IPOs & M&A: London Gossip
Industry executives believe that, should the two vendors tie the knot, the challenge of integration could provide opportunities for rivals in the short term. But many vendors also believe the ultimate combination would create a powerhouse that could command a massive slice of global carrier capital spending.
Of course, neither of those two firms is commenting on anything, with Alcatel canceling media briefings while it ponders its future. (See Alcatel, Thomson in M&A Spotlight.)
So what else is being talked about? A number of senior vendor executives, requesting anonymity, believe a combination of Ericsson AB (Nasdaq: ERIC) and Juniper Networks Inc. (NYSE: JNPR) makes sense, while the possibility of Ericsson launching a counterbid for Lucent has also been noted as a possibility, though few see this as likely.
The future for Siemens
One leading executive commenting on the general M&A landscape was Thomas Ganswindt, the current president of Siemens Communications Group , which has reportedly been involved in multiple M&A negotiations of its own. (See Sources: Lucent, Nokia in Play for Siemens and Siemens Shuffles Top Deck.)
Ganswindt is taking a positive view of the current M&A activity among carriers and vendors, which he believes "shows that telecom is hot again, and that investors are interested in telecom again."
But his colleagues are less keen to comment on their own company's role. When asked during a press conference whether the Siemens Communications Group can survive on its own in the future, Christian Unterberger, president of fixed networks at Siemens Com, simply says, "We'll have to wait and see what happens -- this kind of talk has been around for five years."
He was also tight-lipped about Chinese vendor Beijing Harbour Networks Co. Ltd. , which was linked to Siemens in December 2005. "I'm not in a position to make a statement about Harbour," says Unterberger, adding that while Siemens works very closely with its IP router partner, Juniper, Siemens is always "looking for further capabilities." (See Will Siemens Sail with Harbour?)
But even if price pressures get worse and profits are hard to come by, the vendor's general manager of fixed networks in the U.K., Keith Harvey, says the fiscal power of Com's parent company, Siemens AG (NYSE: SI; Frankfurt: SIE), provides great financial stability. "We must be about the only vendor with an internal bank," he says, without mentioning Com's overdraft facility.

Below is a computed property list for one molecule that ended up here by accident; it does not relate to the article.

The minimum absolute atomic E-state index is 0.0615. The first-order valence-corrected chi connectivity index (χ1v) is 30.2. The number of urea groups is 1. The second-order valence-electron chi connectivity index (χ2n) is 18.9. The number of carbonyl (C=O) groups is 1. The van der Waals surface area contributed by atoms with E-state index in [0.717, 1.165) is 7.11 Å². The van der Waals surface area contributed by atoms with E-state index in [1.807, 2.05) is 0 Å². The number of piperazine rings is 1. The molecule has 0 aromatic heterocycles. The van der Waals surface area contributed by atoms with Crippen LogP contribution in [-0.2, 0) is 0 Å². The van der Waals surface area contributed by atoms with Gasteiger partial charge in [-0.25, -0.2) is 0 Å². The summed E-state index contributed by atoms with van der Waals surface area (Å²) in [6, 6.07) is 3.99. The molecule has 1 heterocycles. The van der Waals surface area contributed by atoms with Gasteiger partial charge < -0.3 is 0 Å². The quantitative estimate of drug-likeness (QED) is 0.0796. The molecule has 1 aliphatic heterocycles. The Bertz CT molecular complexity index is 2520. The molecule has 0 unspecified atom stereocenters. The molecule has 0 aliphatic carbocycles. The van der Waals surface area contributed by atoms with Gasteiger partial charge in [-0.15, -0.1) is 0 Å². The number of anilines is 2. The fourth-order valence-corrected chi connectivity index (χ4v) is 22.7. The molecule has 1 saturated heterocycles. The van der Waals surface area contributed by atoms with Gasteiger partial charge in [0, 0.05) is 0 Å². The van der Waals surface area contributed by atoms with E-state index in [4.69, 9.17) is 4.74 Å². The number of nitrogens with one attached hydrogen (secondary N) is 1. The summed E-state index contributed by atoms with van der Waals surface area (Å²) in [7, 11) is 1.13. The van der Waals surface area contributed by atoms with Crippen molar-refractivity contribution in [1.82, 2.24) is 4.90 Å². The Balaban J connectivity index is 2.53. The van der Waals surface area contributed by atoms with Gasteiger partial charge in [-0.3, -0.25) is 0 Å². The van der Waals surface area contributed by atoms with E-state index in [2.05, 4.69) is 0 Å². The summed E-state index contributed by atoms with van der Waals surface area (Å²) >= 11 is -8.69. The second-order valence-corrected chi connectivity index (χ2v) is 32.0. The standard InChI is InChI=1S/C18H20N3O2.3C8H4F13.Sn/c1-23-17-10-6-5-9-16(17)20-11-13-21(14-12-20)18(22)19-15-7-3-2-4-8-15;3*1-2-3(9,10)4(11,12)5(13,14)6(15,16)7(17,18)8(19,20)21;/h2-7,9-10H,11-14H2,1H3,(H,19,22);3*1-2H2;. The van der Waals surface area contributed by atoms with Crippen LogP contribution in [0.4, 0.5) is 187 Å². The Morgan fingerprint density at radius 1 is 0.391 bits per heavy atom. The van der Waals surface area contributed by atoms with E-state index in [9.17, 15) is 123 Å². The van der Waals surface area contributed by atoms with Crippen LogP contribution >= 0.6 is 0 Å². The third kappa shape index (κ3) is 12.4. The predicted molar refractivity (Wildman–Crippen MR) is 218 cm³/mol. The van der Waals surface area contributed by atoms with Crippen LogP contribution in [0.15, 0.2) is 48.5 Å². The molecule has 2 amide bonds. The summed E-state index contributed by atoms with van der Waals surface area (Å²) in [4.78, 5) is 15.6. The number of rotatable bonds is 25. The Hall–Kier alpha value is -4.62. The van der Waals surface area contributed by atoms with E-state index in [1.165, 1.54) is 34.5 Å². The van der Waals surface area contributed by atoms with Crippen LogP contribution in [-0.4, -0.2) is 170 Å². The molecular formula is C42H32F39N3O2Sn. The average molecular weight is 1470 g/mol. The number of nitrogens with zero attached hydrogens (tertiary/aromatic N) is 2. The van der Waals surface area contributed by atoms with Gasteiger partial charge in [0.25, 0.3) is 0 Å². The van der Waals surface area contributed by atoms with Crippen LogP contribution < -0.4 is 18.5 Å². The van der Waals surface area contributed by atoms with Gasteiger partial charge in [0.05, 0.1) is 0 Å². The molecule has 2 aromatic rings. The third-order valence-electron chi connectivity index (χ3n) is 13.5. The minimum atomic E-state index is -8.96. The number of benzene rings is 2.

With much of the M&A focus on Alcatel, VOIP systems firm NetCentrex SA is moving closer towards a planned IPO.
The company, which has been underpinning the VOIP efforts of Orange (NYSE: FTE), said last year it was considering listing on the public market. (See Europeans Eye IPOs and NetCentrex Hits 1M With FT.)
Now it's moving swiftly towards that goal, and is planning an IPO for this year, the company confirmed here today. The company's founder and CTO, Olivier Hersent, recently told French newspaper Les Echos that details such as a date or value of the share offering had not been decided, but that the company is anticipating sales of €60 million (US$72 million) this year, up from €40 million ($48 million) in 2005.
But with Ericsson due to become heavily involved in France Telecom's future VOIP plans, industry scuttlebutt suggests an acquisition would be a quicker and less problematic alternative exit strategy for the vendor's backers, and that NetCentrex is in talks with a suitor not known as a telecom infrastructure supplier. (See FT Picks Ericsson for IMS.)
Such an outcome would mirror the fate of its close rival and fellow French softswitch player, Cirpack, which was acquired last year by Thomson S.A. (NYSE: TMS; Euronext Paris: 18453). (See Thomson Buys Cirpack.)
NetCentrex declined to comment on any rumors related to potential acquisitions.
— Ray Le Maistre, International News Editor, Light Reading